The news week of Nov. 15-19 started slow, with follow-ups on the Enes Kanter eligibility decision leading the way. The pace picked up in late week with an unusual issue involving Saturday’s Illinois-Northwestern football game and discussions about athlete violence and fallout from an infractions case.
Balanced reaction to Kanter: Media didn’t gravitate one way or the other in reacting to the NCAA’s decision that Kentucky’s Enes Kanter’s competitive experience in Turkey rendered him a professional and therefore permanently ineligible for competition in Division I (Kentucky has indicated it will appeal the decision).
Here’s a sampler of post-decision commentary:
Kanter fallout at Kentucky, Kansas’ waiting game with Selby and more (Seth Davis, SI.com)
Blue about a big man (David Roth, Wall Street Journal)
Maybe the NCAA got it right (Darrell Cartwright, Scout.com)
Explain this: Millionaire Parker can play but Kanter can’t? (Gregg Doyel, CBSSports.com)
The Davis piece contained an important point that many observers miss: “Rip the NCAA all you want − just don’t blame the NCAA. What I mean is that too often people rail against ‘the NCAA’ without specifying who they are talking about. This decision came from the staff at the NCAA’s headquarters in Indianapolis, but the rule, like all legislation, was proposed and passed by the member schools.”
Davis speaks the truth here. He goes on to lament that the enforcement of the rule (assuming it stands) makes it less likely that elite international players will compete in Division I basketball.
Later in the column, Davis fielded a question about why initial-eligibility certification seems to take so long. “I am also miffed that the season is starting this weekend without a verdict,” Davis said. “I realize the NCAA processes hundreds, if not thousands, of eligibility requests each year, but I think there needs to be more accountability to get these matters settled before the first game.”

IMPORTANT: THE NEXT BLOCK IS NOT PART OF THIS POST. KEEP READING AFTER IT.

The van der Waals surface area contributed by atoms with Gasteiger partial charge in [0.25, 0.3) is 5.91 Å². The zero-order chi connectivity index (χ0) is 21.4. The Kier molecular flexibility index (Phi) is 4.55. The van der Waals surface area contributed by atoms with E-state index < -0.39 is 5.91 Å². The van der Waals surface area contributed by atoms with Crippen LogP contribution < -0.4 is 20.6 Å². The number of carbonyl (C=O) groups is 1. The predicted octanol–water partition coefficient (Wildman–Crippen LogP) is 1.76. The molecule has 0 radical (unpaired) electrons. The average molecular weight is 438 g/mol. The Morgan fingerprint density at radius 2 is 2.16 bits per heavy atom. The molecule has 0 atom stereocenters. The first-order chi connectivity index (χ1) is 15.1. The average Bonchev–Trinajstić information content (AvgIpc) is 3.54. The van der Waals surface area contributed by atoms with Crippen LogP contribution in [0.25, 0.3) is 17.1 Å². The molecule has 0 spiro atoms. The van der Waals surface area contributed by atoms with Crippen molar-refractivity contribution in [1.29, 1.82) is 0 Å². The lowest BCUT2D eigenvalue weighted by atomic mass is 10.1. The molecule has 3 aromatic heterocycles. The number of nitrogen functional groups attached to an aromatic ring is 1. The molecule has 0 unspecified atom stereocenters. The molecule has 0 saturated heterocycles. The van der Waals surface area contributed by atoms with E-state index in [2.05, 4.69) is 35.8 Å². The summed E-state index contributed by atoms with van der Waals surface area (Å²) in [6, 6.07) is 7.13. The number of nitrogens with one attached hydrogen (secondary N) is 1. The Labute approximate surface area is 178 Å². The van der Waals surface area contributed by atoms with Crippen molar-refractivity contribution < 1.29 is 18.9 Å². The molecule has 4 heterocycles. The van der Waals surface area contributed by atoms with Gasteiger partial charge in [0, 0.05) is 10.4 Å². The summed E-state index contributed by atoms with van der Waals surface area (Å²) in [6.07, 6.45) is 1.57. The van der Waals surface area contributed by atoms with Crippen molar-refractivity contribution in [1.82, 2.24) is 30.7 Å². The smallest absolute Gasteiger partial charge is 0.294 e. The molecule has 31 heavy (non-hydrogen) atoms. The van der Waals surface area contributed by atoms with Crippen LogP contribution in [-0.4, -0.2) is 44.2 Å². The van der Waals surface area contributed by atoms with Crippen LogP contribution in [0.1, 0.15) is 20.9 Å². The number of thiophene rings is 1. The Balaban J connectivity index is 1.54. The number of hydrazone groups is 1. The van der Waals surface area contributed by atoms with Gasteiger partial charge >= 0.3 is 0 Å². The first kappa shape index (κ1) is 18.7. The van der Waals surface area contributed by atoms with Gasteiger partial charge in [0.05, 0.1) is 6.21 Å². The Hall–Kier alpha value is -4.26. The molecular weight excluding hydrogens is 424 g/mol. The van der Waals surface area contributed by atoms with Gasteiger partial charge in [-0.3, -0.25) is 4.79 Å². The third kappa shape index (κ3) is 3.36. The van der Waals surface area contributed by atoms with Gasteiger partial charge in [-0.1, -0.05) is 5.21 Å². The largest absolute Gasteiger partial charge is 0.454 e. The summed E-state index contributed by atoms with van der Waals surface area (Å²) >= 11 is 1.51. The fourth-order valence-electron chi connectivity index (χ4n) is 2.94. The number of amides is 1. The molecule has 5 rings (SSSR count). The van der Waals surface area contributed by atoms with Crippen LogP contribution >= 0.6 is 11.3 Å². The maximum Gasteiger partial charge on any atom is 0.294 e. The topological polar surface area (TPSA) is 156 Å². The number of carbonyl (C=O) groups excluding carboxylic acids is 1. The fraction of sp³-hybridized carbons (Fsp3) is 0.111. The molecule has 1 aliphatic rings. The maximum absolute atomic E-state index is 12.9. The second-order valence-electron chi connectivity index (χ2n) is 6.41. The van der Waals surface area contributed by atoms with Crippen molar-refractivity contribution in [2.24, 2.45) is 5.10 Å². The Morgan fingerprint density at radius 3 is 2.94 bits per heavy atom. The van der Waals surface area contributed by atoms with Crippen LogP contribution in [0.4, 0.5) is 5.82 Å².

Everybody can agree with Davis’ sentiment about timeliness, but the real world may get in the way in complicated cases. Those who are interested in this topic should read Michelle Brutlag Hosick’s description of NCAA Eligibility Center process on NCAA.org. “If (certification is) taking a long time,” Eligibility Center President Todd Leydon told Hosick, “there’s usually a reason for it …. (W)e need to be thorough and fair.”
Cornell pins conventional wisdom: The Nov. 14 New York Times contained a great article from Bill Pennington (one of the most thoughtful sportswriters around) about the emergence of Cornell as a wrestling power.
The Big Red enters the season as the No. 1 team in the nation, which is virtually unheard of for Ivy League and East Coast wrestling programs.
The entire article about how Rob Koll built the program is fascinating, but one especially interesting part was Koll’s take on how Cornell, as an Ivy League member, functions at such a high level without giving athletically-related financial aid.
Here’s the excerpt: “We have a tighter group of guys because there’s no resentment over who is getting a full ride and who isn’t,” said Koll, whose athletes can qualify for need-based financial aid, which can be significant. (Three of his 10 starters are paying the entire cost to attend Cornell, which is more than $50,000 annually.) Scholarships can also make the coach-athlete connection feel more like an owner-athlete relationship. That’s when guys start thinking of their sport as a job.”
Emmert insight: More stories are describing what Mark Emmert might seek to accomplish as NCAA president. Inside Higher Education’s Doug Ledderman conducted an assessment after Emmert’s appearance at Thursday’s Association for the Study of Higher Education meeting in Indianapolis. Earlier in the week, the Baton Rouge Advocate posted a question-and-answer session.
The confines of Wrigley Field: The week’s oddest story involved the configuration of the field for Saturday’s Northwestern-Illinois football game at Chicago’s Wrigley Field. As the field was laid out in the venerable baseball stadium early in the week, the east endline was so close to the right-field wall that the goal post came almost straight up from the barrier.
The Big Ten Conference dealt with the issue by having all offense point in one direction.
Many fans with an interest in playing rules might not be aware that rules for NCAA sports are available for viewing at no charge on NCAAPublications.com. Here’s the link to reach the football rules book, which contains the relevant field specifications on page FR19 and the actual rule on page FR24.
Concerns expressed about athlete violence: Katherine Redmond, who advocates against violence by athletes, met Wednesday with NCAA President Emmert and other officials.
Here are some recaps:
Bowl qualification quandary: As the college football regular season wound down, the possibility emerged that there might not be enough teams with .500 records or better to fill the 35 certified postseason bowl games in Division I’s Football Bowl Subdivision. The problem was discussed early in the season, but circumstances became more urgent over this week as it became apparent that the number of qualifiers is going to be tight.